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When a vast trillion-tonne chunk of ice the size of Delaware broke free from Antarctica in July, it didn’t just set loose one of the largest icebergs scientists have ever witnessed.
The massive calving also uncovered a mysterious and precious marine ecosystem hidden under the ice that could have been buried for up to 120,000 years – and it’s vital we protect this isolated sanctuary now it’s been laid bare.
“I cannot imagine a more dramatic shift in environmental conditions in any ecosystem on Earth,” marine ecologist Julian Gutt from the Alfred Wegener Institute for Polar and Marine Research in Germany told Nature.
That epic transition is due to the iceberg – which is called A–68 – drifting and disintegrating northwards into the Weddell Sea and away from its former moorings, the Larsen C ice shelf.
As this migration takes place – whether caused by climate change or not – a vast expanse of ocean and seabed measuring some 5,818 square kilometres (2,246 square miles) is slowly being exposed to sunlight and open marine conditions for what scientists think could be the first time since Earth’s last inter-glacial period.
With the wraps coming off this pristine, unexplored environment, scientists are eager to study these unseen waters and the life forms they may contain – and thankfully, they’ll now get a chance to do so.
Under an international agreement adopted only last year by the Commission for the Conservation of Antarctic Marine Living Resources (CCAMLR), the emerging ecosystem classifies as a Special Area for Scientific Study, which is granted to newly exposed marine areas following ice-shelf retreat or collapse.
The protections mean the exposed area will carry prohibitions on commercial fishing for at least two years, which can be extended for an extra 10 years – a timeframe designed to give scientists a chance to assess what marine life might exist there already, and to observe new species colonise the freshly uncovered waters.
“It’s just a fantastic, unknown area for scientific research,” marine biologist Susan Grant from the British Antarctic Survey (BAS) told Live Science.
“We know very little about what might or might not be living in these types of areas, and especially how they might change over time.”
Grant was one of the researchers who led the proposal to the CCAMLR for Special Area recognition, and the BAS intends to send a research vessel to study the area in early 2018, provided their funding comes through.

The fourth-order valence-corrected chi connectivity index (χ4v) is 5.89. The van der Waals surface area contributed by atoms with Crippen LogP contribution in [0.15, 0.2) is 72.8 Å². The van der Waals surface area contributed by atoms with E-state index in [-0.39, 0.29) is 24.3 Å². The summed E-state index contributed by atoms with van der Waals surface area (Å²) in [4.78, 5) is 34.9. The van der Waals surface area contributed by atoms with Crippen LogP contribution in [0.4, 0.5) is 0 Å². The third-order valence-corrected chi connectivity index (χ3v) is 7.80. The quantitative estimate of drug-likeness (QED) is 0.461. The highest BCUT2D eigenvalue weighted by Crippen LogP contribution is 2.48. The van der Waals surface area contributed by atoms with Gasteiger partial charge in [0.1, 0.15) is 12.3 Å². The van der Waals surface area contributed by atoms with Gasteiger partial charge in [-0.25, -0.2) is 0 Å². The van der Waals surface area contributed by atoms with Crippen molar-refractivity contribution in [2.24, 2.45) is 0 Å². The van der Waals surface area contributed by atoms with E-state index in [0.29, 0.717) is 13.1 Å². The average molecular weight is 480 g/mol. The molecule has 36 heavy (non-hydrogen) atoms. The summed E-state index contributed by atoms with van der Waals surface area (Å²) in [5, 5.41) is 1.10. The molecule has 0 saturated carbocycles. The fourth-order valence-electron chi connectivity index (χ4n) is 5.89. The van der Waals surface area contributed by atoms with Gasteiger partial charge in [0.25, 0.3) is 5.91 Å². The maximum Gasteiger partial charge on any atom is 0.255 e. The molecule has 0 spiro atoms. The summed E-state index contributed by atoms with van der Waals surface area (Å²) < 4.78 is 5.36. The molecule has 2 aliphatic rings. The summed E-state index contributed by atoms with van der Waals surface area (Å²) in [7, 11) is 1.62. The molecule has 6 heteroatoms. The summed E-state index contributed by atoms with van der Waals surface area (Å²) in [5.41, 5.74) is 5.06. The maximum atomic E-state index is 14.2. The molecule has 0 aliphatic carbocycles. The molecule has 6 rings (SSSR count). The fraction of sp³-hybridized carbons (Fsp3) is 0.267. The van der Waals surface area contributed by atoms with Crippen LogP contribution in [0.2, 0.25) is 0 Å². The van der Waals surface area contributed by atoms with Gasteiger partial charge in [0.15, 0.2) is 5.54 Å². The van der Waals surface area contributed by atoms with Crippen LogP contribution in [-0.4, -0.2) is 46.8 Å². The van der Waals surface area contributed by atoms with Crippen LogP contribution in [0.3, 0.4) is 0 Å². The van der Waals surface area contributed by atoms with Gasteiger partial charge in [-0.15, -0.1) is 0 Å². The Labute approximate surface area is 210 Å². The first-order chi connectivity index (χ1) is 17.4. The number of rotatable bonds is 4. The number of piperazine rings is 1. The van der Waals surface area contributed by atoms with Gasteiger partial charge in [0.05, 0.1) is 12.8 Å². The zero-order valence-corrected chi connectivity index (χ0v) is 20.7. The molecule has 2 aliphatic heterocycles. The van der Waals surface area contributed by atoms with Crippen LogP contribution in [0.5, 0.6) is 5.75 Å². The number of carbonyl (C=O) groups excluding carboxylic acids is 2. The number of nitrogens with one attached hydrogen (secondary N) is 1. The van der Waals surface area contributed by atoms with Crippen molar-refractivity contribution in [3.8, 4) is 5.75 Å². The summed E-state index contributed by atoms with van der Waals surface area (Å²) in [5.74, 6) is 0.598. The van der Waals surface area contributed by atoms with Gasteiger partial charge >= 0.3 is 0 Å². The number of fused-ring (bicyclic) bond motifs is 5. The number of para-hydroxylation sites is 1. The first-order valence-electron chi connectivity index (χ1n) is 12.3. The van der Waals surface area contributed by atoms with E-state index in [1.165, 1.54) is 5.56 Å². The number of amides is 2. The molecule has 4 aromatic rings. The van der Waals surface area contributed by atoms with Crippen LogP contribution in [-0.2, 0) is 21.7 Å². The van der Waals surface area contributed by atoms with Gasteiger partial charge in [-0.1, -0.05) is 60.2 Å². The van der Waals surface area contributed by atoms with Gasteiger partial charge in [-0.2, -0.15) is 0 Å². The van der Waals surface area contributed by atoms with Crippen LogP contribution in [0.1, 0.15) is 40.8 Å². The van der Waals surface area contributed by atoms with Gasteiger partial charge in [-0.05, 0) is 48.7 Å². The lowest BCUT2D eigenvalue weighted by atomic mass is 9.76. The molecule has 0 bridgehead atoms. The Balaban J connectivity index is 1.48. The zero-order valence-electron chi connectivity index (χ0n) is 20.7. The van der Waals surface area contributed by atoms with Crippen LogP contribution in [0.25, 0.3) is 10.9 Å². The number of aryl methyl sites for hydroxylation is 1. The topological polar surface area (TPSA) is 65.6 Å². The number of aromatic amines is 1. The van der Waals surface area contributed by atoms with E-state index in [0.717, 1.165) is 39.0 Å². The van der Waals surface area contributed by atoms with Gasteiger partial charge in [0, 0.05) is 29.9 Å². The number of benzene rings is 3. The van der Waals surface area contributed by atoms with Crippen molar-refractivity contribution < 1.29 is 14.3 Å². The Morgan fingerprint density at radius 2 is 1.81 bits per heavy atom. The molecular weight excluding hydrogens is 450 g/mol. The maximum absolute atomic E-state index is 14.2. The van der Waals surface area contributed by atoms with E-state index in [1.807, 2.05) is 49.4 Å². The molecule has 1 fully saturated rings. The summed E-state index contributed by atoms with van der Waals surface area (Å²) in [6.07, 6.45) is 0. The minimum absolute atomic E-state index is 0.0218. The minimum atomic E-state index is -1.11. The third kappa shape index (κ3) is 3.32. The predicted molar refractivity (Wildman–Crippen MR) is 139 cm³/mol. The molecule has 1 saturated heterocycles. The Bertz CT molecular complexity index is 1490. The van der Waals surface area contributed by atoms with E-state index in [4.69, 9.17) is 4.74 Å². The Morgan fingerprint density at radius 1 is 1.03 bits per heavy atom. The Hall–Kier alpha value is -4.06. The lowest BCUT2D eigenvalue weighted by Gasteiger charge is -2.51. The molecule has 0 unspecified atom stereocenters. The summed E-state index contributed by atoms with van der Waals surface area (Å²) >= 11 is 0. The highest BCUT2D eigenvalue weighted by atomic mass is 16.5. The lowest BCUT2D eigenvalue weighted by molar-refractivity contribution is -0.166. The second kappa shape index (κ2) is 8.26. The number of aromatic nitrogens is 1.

South Korean and German expeditions are also planned for 2018 and 2019 respectively, as researchers race to examine the terrain as early as possible, before exposure to the surface and sunlight yields too many changes to the shielded waters.
“It’s very difficult to mobilise research efforts – it takes a lot of money, and ship time is not an easy thing to arrange, especially at short notice,” Grant explained to Live Science.
“But the fact that a lot of groups are trying really hard to get something down there demonstrates that this is a really unique opportunity.”
As for what scientists can expect to find when they arrive, nobody knows for sure, but the most recent historical precedent for something like this was the collapse of the Larsen A and B ice shelves – in 1995 and 2002.
“Life there is sparse,” BAS researcher Phil Trathan told Live Science.
“The working hypothesis is that it is similar to the very deep oceans, but that is something that needs to be tested.”
But while these undersea environments devoid of sunlight and food resources may seem like virtual ghost towns, they’re still hugely important to study – especially as they won’t stay that way for long, with new species beginning to colonise the exposed waters once it emerges.
“You’ll have sunlight, you’ll have phytoplankton, and you’ll begin to get zooplankton and fish in there pretty quickly,” Trathan said.
“So, it will be sort of a chain reaction – as you get productivity happening then you’ll get more species coming in, and so there will be quite significant changes over relatively short time scales.”
The issues of the epic iceberg calving in the first place remain. But now it’s done it is a wonderful opportunity to see life adapt to virgin territory – we just have to make it there in time to catch the early show.